Capital Gains Reform from the Financial Planning Perspective

Shanney-Saborsky, Regina
October 1997
Journal of Financial Planning;Oct97, Vol. 10 Issue 5, p28
Academic Journal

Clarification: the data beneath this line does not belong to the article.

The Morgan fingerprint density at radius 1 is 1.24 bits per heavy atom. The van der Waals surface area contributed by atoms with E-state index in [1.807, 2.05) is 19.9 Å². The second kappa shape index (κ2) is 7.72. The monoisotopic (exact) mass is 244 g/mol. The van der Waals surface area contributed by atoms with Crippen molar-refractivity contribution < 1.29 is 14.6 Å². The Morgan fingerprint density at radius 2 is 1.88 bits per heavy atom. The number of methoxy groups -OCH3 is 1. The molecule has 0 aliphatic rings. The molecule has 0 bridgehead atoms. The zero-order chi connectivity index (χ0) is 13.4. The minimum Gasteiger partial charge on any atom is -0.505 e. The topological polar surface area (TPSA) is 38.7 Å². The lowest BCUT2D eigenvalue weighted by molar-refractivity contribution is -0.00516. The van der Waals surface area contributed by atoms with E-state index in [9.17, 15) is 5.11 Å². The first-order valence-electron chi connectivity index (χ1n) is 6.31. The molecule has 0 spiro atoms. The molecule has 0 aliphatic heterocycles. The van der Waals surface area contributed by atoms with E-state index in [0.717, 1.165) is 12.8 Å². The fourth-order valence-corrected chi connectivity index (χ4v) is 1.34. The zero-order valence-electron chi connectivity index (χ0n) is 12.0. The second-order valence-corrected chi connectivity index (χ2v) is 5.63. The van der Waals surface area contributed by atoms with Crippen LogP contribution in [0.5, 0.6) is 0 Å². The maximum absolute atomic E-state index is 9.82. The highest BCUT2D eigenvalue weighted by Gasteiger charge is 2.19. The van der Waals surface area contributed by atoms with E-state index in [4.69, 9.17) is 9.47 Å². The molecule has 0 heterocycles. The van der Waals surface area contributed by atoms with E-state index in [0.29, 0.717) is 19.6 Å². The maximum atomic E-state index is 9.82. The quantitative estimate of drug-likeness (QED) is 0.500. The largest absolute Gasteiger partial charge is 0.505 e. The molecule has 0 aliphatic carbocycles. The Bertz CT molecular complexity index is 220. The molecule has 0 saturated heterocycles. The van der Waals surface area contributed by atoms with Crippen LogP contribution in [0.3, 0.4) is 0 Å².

The article focuses on three substantive modifications of capital gains, while referencing the provisions of the Taxpayer Relief Act of 1997 of the U.S. While lower capital gains rates, the exclusion of gains on residences, and the rollover of gains for qualified small businesses are generally favorable, the interaction of these provisions with existing tax concepts requires consideration. Generally, for sales of long-term capital assets sold or exchanged after May 6, 1997, the maximum capital gains rate will be 20 percent, with taxpayers in the lowest 15-percent tax bracket benefiting with a special lower rate of 10 percent. There are several transition rules associated with the gain on sales of principal residences, including the fact that the new exclusion does not apply to home sales before May 7, 1997. Since the taxpayer retains the ability to defer capital gains, and any subsequent dispositions defined as sale or transfers not including gifts or other reorganizations, are taxed at a much lower rate, the financial planner can minimize taxes while maximizing value, if and when the taxpayer wishes to recognize gain.


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